The Government has appointed a judge to assess the possibility of an ex gratia compensation scheme for the estimated 300 women who were affected by the barbaric symphysiotomy procedure carried in a number of Irish hospitals from the 1920s to the 1980s.
James Reilly, the health minister, has appointed Judge Yvonne Murphy to meet key parties, including survivors and their representative groups, insurance companies and the State Claims Agency to assess what would be a viable solution before reporting back to the minister in February.
“I am acutely aware of the age group of the ladies concerned . . . I want to see closure as quickly as possible and as a doctor and minister for health I deeply regret the harm that was done to these women by symphysiotomy” said Dr Reilly.
It appears the voluntary redress scheme, if implemented, would be similar to that devised by Judge John Quirke for the survivors of the Magdalene Laundries who will receive payments of between €11,500 and €100,000 each.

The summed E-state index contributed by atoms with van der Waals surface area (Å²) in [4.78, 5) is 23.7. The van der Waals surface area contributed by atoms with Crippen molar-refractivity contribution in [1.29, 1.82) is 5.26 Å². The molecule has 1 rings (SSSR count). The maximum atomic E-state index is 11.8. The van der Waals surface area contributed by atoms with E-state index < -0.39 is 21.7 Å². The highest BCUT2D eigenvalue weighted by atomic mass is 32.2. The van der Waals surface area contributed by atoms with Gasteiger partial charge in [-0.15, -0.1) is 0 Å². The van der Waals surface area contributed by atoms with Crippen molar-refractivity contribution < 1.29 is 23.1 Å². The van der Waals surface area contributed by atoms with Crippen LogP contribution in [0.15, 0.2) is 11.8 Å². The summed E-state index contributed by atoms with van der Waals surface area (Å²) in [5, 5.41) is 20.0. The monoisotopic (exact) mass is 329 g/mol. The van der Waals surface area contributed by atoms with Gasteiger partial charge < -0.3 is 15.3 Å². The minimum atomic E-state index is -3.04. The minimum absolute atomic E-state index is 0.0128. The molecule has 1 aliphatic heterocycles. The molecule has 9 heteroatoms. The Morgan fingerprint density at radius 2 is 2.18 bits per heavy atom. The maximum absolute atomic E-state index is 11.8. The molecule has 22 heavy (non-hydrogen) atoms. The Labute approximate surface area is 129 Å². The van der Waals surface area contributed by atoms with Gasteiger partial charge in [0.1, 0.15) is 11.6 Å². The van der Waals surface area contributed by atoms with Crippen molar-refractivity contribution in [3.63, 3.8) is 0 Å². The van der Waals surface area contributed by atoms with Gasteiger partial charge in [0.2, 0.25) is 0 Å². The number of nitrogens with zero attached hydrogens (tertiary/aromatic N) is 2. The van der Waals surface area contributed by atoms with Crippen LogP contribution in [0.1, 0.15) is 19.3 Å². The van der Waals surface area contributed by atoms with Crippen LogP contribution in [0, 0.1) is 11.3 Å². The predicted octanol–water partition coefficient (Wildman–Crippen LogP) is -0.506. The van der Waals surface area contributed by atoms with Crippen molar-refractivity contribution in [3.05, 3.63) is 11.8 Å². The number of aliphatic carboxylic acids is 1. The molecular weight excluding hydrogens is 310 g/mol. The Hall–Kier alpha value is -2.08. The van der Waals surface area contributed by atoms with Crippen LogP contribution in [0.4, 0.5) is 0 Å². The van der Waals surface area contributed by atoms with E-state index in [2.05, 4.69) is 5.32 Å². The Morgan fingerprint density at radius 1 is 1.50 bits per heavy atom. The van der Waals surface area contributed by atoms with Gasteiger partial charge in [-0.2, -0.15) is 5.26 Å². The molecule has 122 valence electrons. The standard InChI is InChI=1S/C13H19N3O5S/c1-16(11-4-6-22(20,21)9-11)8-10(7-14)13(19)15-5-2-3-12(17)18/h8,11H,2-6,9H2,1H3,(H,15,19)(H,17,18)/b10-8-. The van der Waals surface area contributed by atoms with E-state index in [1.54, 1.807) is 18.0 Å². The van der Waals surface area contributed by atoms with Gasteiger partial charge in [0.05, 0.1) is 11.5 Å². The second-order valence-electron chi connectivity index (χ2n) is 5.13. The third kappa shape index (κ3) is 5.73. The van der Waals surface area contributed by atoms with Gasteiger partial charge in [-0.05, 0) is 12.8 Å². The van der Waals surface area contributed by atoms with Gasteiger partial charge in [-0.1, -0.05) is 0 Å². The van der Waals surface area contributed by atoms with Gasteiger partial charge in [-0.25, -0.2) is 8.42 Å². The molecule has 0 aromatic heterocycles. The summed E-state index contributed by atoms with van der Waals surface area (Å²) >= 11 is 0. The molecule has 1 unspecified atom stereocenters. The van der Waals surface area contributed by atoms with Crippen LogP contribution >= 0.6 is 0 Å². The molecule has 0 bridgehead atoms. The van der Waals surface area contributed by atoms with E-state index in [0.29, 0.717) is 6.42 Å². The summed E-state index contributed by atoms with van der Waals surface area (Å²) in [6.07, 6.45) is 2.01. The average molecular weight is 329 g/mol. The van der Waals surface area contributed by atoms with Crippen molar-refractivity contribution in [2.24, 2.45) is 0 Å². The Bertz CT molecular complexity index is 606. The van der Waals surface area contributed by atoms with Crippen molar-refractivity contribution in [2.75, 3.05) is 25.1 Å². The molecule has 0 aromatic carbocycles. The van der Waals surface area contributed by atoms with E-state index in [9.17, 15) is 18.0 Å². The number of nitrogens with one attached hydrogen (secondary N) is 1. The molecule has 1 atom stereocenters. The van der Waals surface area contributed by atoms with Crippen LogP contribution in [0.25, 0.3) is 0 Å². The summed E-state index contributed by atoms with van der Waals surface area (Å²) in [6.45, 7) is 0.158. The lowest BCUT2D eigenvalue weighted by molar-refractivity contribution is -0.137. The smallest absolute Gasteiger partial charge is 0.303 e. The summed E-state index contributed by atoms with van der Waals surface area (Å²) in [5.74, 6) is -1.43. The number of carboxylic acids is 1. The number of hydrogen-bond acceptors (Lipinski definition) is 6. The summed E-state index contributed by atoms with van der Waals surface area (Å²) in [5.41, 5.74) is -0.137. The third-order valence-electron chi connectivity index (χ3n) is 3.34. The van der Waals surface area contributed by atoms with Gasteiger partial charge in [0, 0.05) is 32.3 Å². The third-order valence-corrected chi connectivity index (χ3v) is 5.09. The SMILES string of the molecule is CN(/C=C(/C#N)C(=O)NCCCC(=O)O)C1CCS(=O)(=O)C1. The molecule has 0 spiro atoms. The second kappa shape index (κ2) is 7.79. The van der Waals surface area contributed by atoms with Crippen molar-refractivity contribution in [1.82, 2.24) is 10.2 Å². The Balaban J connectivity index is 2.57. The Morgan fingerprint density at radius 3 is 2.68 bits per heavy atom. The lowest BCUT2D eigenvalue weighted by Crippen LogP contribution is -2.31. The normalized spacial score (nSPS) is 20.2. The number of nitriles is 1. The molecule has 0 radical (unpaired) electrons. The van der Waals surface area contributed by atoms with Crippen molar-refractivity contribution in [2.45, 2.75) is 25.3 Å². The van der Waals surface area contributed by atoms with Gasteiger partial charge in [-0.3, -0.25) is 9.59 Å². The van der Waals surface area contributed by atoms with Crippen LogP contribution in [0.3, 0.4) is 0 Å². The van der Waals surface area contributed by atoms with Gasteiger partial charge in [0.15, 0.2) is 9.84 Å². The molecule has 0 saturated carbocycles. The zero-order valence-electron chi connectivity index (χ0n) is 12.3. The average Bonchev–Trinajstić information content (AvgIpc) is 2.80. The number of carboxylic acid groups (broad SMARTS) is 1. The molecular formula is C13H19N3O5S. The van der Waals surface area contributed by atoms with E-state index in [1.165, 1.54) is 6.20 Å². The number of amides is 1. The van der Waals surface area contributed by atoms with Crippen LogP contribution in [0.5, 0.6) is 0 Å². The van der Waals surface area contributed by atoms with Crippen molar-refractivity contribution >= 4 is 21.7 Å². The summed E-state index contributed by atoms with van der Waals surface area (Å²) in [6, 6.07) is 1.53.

The minister said many of the symphysiotomies were carried out so long ago that some women were unaware of the doctor who carried out the procedure and he said, with this in mind, the Government was changing its position and would not lift the statute of limitations.
Dr Reilly said he was keen to ensure whatever funds were available were directed to the women who suffered and not legal costs.
Chairwoman of the Survivors of Symphysiotomy Marie O’Connor wants to see the statute of limitations removed for one year so survivors could take their cases to court. There were over 200 actions in the pipeline.
Dr Reilly say legal route was still an option for survivors but he wanted to encourage them to meet Judge Murphy. He said those who had already spoken to the previous Walsh probe would not have to go through the upset of retelling their stories if they chose not to.
The minister said adverts would be placed in papers over the coming weeks.
© Irish Examiner Ltd. All rights reserved